As a woman, it’s easy to feel the pressure of discrimination in certain typically male-dominated job rolesand industries.
I myself had an experience in the financial world after my studies. I interned in investment banking at several financial institutions, and when I arrived at my desk for my first day as a summer intern at a big bank, everyone around me was whispering.
Turns out that my profile had become “well known” online and I was known as “the model intern” before I had even put foot into the institution and started work. Although my colleagues on the trading floor were extremely friendly, respectful and helpful of me, I felt that they were rather intimidated by my presence, which didn’t necessarily help my learning process.
But are these roles actually just for men? While the latest #metoo movement and the Hollywood scandals are certainly bringing back angry and animated conversations about gender equality discrimination, I find it important to look back and see how much progress has actually been made.
In a study based on an analysis of data from Emsi, CareerBuilder’s labour market analysis arm, women made significant gains in filling typically male-dominated roles between 2009-2017.
Indeed – lawyers, veterinarians, sales and marketing managers, financial analysts and traders are increasingly female.
When we focus on trading for example, Gary Belsky, a Time magazine writer and media consultant, believes “that women are less confident than men” and that there is a strong argument that women, by their very nature, do indeed make better traders and better returns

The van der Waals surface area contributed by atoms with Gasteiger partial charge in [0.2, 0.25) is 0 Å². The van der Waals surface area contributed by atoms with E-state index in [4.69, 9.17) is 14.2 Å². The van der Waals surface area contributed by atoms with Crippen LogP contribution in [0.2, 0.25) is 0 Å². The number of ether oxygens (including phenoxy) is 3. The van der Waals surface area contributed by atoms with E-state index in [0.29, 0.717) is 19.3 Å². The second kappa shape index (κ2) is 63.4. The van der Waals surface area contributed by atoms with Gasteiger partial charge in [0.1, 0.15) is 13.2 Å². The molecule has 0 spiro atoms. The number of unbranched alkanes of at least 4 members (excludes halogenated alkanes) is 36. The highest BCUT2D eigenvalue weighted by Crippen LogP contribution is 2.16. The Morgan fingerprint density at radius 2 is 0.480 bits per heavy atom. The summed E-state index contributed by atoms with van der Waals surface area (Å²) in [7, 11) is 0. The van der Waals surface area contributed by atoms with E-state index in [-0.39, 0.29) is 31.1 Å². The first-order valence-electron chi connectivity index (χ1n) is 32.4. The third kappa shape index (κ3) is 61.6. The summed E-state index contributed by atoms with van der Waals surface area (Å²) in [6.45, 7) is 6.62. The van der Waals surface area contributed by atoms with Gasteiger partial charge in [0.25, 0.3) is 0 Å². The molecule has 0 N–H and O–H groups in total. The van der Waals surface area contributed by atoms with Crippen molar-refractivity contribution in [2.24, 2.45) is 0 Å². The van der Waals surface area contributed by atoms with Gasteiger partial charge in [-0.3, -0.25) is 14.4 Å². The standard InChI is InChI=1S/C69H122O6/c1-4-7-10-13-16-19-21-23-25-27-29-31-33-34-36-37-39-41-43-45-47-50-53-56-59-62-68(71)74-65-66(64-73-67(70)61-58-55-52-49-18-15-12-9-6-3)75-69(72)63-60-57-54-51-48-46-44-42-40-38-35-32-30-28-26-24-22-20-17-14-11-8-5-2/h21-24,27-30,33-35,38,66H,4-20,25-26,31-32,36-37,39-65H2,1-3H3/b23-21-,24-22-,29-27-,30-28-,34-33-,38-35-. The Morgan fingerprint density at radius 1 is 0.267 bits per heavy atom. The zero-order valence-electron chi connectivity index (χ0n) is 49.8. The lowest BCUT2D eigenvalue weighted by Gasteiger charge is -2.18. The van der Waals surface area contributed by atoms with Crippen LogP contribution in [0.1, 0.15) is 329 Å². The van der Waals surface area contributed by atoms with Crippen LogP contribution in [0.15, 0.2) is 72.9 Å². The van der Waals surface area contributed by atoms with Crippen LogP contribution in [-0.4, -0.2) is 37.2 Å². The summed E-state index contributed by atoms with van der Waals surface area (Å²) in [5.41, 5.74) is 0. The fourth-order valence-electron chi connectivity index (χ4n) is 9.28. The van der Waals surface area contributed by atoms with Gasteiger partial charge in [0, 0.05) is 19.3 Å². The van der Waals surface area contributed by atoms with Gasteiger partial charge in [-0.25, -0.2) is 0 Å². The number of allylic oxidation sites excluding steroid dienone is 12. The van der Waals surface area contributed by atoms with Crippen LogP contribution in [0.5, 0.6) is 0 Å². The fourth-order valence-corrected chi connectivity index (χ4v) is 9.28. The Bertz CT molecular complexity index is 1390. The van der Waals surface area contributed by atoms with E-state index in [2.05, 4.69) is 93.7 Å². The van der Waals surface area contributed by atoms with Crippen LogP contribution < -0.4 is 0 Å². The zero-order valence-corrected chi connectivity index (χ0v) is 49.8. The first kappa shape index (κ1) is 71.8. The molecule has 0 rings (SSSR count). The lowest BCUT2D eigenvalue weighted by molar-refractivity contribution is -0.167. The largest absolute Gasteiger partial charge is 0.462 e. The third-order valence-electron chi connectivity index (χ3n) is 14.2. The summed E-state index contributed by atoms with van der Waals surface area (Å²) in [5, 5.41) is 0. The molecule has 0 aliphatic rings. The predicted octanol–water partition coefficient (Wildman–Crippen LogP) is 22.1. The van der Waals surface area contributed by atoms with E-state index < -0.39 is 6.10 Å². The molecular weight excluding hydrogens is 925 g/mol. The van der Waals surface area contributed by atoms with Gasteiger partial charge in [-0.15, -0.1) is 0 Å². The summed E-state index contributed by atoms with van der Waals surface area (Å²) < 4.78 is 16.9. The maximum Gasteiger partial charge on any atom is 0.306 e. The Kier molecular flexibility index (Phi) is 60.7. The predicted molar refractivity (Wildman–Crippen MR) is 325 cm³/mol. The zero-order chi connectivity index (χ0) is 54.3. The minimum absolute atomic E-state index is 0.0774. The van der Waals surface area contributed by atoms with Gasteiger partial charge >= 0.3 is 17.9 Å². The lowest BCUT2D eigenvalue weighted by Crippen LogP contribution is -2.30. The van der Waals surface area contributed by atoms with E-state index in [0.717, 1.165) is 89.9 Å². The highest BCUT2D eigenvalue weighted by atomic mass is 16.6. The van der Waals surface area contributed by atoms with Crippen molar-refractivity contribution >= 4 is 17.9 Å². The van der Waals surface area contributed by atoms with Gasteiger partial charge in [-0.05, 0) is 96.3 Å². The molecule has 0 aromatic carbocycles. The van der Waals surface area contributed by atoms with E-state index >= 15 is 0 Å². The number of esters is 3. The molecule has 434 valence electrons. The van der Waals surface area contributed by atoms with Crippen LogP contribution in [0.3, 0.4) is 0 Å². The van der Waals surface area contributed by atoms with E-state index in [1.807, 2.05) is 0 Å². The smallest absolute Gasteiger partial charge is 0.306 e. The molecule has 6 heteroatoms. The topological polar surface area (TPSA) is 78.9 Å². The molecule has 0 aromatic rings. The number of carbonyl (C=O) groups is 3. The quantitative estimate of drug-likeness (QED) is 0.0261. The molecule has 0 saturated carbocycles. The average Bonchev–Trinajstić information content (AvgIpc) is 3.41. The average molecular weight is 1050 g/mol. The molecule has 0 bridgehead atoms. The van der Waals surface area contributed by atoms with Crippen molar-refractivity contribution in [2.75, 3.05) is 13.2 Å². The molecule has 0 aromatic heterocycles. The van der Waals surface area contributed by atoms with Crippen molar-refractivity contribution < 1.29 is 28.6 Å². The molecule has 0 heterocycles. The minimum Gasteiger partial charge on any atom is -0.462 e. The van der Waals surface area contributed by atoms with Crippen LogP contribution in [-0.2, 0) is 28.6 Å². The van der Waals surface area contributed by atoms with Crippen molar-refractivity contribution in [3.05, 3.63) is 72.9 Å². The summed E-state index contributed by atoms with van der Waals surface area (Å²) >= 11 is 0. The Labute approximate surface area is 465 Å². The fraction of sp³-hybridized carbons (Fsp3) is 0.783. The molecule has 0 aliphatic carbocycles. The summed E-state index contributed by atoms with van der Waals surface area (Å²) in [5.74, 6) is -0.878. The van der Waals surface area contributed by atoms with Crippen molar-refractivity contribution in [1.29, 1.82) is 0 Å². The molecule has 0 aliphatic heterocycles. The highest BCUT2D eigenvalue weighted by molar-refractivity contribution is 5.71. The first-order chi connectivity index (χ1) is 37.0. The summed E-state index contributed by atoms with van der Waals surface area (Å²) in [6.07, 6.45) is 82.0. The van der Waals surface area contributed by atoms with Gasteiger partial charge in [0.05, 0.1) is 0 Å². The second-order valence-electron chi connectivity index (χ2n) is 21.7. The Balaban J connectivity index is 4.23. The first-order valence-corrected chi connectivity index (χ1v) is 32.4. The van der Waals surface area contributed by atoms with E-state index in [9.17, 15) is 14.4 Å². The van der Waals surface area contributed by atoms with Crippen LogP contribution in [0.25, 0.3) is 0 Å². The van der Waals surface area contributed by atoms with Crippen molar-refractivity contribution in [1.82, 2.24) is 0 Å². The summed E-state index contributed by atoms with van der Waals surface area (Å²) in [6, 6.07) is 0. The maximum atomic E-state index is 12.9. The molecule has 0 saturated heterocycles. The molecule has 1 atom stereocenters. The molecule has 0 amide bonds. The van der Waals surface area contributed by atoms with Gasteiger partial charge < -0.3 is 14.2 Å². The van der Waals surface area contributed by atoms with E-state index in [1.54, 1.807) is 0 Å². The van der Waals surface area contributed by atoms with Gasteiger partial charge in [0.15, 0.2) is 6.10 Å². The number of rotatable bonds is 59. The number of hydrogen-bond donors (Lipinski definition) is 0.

When going into a role, I would personally forget about gender stereotypes and focus on breaking through the idea that a certain profession needs to dominated by manly traits and testosterone. It is not true and the clearly supporting this.
According to Forbes (and the Department of Labor’s Women’s Bureau) women are taking the reigns in many financial jobs that are often perceived as male-dominated. Looking closer at the information, 54.7% of financial managers, 59.3% of budget analysts and 62.8% of insurance underwriters are female! Although women may earn less on average than men in these positions—female financial managers earn 67% as much as male peers—the positions offer top workers the opportunity to earn six figures.
The expectation of women in society and the stereotypes surrounding the roles we should work in have and are definitely changing, and luckily – gender is no longer such an important factor for a successful career in any area.
I experienced this first hand when I started talking with London Capital Group, a global financial services company specialising in online trading. I spent a whole day at their offices learning about the trading industry and had the pleasure to get to know some of their successful, driven yet sweet and lovely ladies who are making a real difference in shaping the future of the company. This trend couldn’t make me happier.
So who said that the financial world and trading is just for men?
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